Report this comment

    Mmlci

    Monday, July 2, 2012

  • Strange, I make a valid comment about this article which also questioned statistics in the media and it gets bounced! Why? Anyway I would question the fact that 22.9% of 4&5 year olds are obese or overweight. Another survey based on a disproportionate sample size or selective areas for sensationalism?

    Report this comment

    EdChed

    Monday, July 2, 2012

  • An easy alternative answer for you. Fruit and vegetable vouchers instead of benefits. That way those that work get cash to spend on whatever tripe they want to eat. Home economics classes and finincial management lessons at schools to teach everyone how to budget better and cook healthier. I look forwards to a response mmici.

    Report this comment

    ThePresence

    Monday, July 2, 2012

  • With people getting bigger and bigger why haven't the clothing manufacturers jumped on the band wagon as they could actually help the situation, why should a trim female size 8-10 have to pay the same amount for a dress or jacket that a over weight size 20+ pays? Charge for clothes by the material used, or metre. That may make people think twice if they had to pay for being grossly overweight, they may also take up less space on the busses.

    Report this comment

    Mr T

    Tuesday, July 3, 2012

  • According to the report, 22.9% is the national average for overweight or obese 45 year olds! If that is true this country is in for a shocking future. My only slight reservation is the appalling way statistics are manipulated in the media, can these be believed?

    Report this comment

    EdChed

    Monday, July 2, 2012

  • Agree with all the comments below, what amazes me is, if these obese children were dogs or cats that had been overfed and allowed to get into this condition the owners would have been prosecuted, why doesn't the same apply to parents of children who suffer the same fate, surely it is child cruelty.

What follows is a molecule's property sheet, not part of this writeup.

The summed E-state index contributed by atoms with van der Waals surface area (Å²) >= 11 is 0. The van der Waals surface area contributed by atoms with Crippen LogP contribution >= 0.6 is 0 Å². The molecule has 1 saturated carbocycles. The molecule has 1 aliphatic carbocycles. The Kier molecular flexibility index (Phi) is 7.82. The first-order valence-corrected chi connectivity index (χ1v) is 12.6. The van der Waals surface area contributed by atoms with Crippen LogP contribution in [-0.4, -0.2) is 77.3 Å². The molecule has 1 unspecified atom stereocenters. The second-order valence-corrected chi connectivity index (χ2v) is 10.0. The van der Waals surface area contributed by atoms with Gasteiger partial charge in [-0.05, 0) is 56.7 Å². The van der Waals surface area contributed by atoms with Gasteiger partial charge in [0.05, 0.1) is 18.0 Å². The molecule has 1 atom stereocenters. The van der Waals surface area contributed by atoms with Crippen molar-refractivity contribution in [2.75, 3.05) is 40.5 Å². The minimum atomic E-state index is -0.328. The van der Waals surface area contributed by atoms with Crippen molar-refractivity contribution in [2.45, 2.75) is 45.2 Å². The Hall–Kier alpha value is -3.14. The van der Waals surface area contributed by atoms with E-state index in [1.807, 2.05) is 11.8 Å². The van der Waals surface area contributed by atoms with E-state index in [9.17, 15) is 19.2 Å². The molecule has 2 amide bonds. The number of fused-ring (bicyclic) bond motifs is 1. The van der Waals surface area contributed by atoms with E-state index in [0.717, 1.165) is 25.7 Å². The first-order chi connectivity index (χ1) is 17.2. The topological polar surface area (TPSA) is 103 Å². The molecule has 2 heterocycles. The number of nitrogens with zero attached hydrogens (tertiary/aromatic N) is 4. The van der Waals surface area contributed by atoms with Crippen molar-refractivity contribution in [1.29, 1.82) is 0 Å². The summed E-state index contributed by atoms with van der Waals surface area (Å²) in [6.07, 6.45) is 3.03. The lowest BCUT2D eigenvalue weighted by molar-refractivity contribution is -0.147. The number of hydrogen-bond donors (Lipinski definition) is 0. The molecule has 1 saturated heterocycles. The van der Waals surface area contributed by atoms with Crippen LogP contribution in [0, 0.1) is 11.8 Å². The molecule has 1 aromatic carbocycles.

Report this comment

    Mr T

    Monday, July 2, 2012

  • And in order for that to happen you need to educate people on what is healthy and deal with the reason for the over eating, which is perhaps the most difficult thing. Again if you compare to a drug addict, it's easy not to be one, just don't take the drugs. However we all know it's not that simple because you have to deal with all of the associated psychological problems that are at the root of the problem

    Report this comment

    Mmlci

    Monday, July 2, 2012

  • The problems you get when Mcdonalds is cheaper than Meze huh?

    Report this comment

    ThePresence

    Monday, July 2, 2012

  • I tried to reply Mr. Turnip. Suffice it to say, I agree 100%. The Ar-chant Moderators must have morphed into Fat Controllers. You never know, my effort may re-emerge from the ether.

    Report this comment

    Mad Brewer

    Monday, July 2, 2012

  • What's so complex about ingesting far more calories & fat than you burn? It's very simple - eat less , eat better , exercise more!

    Report this comment

    Tudor Bushe

    Monday, July 2, 2012

  • I admit I do not see too many children in that age bracket in the GY area these days, but I can't say I have noticed an epidemic of obesity. I would be more concerned about the level of low birth weights attributable to maternal deprivation, smoking, alcohol intake since it is known that low birth weight can have an impact on the future health and intelligence of a child. I am inclined to say I see more "runtish" unhealthy looking children in GY than I see porkers.

    Report this comment

    Daisy Roots

    Monday, July 2, 2012

  • I tried to reply Mr. Turnip. Suffice it to say, I agree 100%. The Ar-chant Moderators must have morphed into Fat Controllers. You never know, my effort may re-emerge from the ether.

    Report this comment

    Mad Brewer

    Monday, July 2, 2012